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  • By Jeffrey Voacolo

Decentralizing the grid

All across the world, countries, communities, villages and towns are moving their energy grid to a more decentralized state. This makes sense for resiliency, energy security and in turn lower cost to produce and consume energy. The day is coming when our reliance on centralize power plants to produce our energy and for us to consume this energy generation that travels tens of miles are soon over.

This is not only happening on the energy level but on every level of our society regarding generation. From the institutional investors who are investing more in renewable energy and less in conventional power plants, with the big houses like Goldman Sachs, Merrill Lynch and other investment firms steering monies away from these antiquated investments, afraid that these will be stranded assets in less than 10 years from now with risk levels rising for these types of investment.

Companies that produce every type of product are turning their products greener with biodegradable products and the energy that run their companies and factory lines going greener to attract the younger generation who really care what happens to this planet. There are also companies with products that have been around for over 60 years changing their product lines from gas and diesel fuel to solar, storage and wind class fuels.

There is a major shift going on and few people are paying attention. When there is a technology shift in this industry, it usually starts out very slow for the first 10 to 20 years until you get a 10 percent deflection. When this happens, this industry shift expands with fury and gets its legs. The cell phone industry is a perfect example of this change. The first cell phone per se was introduced in 1974. Believe me very few people had these. Technology was clunky and the pricing was exuberant.

Fast forward 20 years later when the 10 percent deflection occurred, the masses could not live without one. Now mainstreamed, no one has a landline and your five-year-old needs one badly and of course we as parents need to know where they are every minute of the day.

I do not know how we all survived without one, although I would bet some of us wish they never existed and we could all go hide without someone calling us, texting us, whatsapping us every minute of the day. Even now, 46,000 miles up in the sky flying across the Pacific Ocean someone can get ahold of you. Incredible, to say the least.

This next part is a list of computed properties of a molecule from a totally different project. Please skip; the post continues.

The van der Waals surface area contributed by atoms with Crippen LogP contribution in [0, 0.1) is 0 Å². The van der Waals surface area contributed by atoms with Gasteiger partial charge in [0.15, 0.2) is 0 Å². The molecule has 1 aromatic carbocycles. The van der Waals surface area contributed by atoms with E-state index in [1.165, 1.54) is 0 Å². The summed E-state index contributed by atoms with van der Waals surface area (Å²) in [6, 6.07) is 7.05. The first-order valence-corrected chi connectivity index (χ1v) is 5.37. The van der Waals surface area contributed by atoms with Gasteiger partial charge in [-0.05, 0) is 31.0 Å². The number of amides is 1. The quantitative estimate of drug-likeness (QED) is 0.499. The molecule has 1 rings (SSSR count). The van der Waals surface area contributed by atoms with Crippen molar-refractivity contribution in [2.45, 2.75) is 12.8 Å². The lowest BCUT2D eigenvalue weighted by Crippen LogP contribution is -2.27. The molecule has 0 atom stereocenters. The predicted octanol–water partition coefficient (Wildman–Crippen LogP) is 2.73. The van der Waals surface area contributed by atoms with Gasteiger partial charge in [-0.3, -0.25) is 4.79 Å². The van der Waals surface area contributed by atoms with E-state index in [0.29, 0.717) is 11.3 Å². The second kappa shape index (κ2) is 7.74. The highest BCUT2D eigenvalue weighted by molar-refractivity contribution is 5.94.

Energy is going through this same transformation. It’s exciting and scary. Living on a remote island, where one system has monopolized the delivery of our energy to the villages for more than 70 years and where few people have ever questioned this transmission of energy from one location to another, is very scary. Now coupled this energy with, yet again, centralized solar farms, it is even scarier. Scary because of limited resiliency and energy security.

The solar energy industry, coupled now with energy storage, is growing at a lightning speed rate. Every aspect of the industry is getting more efficient and healthier. In a year’s time, it is incredible how fast technology is moving in energy storage. In less than five years, every home will be its own nano power plant for a third of the price of their energy now.

The solar energy industry is growing so quickly. Storage is becoming mainstream that there will be no need for any centralized power plants. With typhoons becoming stronger and stronger, does anyone really believe that 60MW solar farms concentrated in one place, just like a centralized power plant, is really a good idea.

Everyone needs to take a closer look at what is happening in our energy sector. We the people, who will be paying for these decisions for the next 30 years, need to speak up to our leaders and push back on these very bad decisions.

In some states across America, citizens are being levied a tax on their already high utility bills to decommissioned useless centralized power plants. Is this fair to push these fees on the ratepayers?

Bob Dylan’s 1964 hit “The Times They Are A-Changin’” was a stable in my life. I have always recognized that change, no matter how scary and difficult it may be, must happen in society to progress as a race. We must embrace change in energy as the younger generation has. These times are exciting and they are a changing.

Excerpts from Dylan’s song:

Come gather round people,

Wherever you may roam

And admit that the water around you has grown

And accept it that soon you’ll be drenched to the bone,

If your time to you is worth savin’

Then you better start swimmin’

Or you’ll sink like a stone

For the times they are a changin’.

Jeff Voacolo is the vice president and chief operations officer of Micronesia Renewable Energy Inc. Send feedback to


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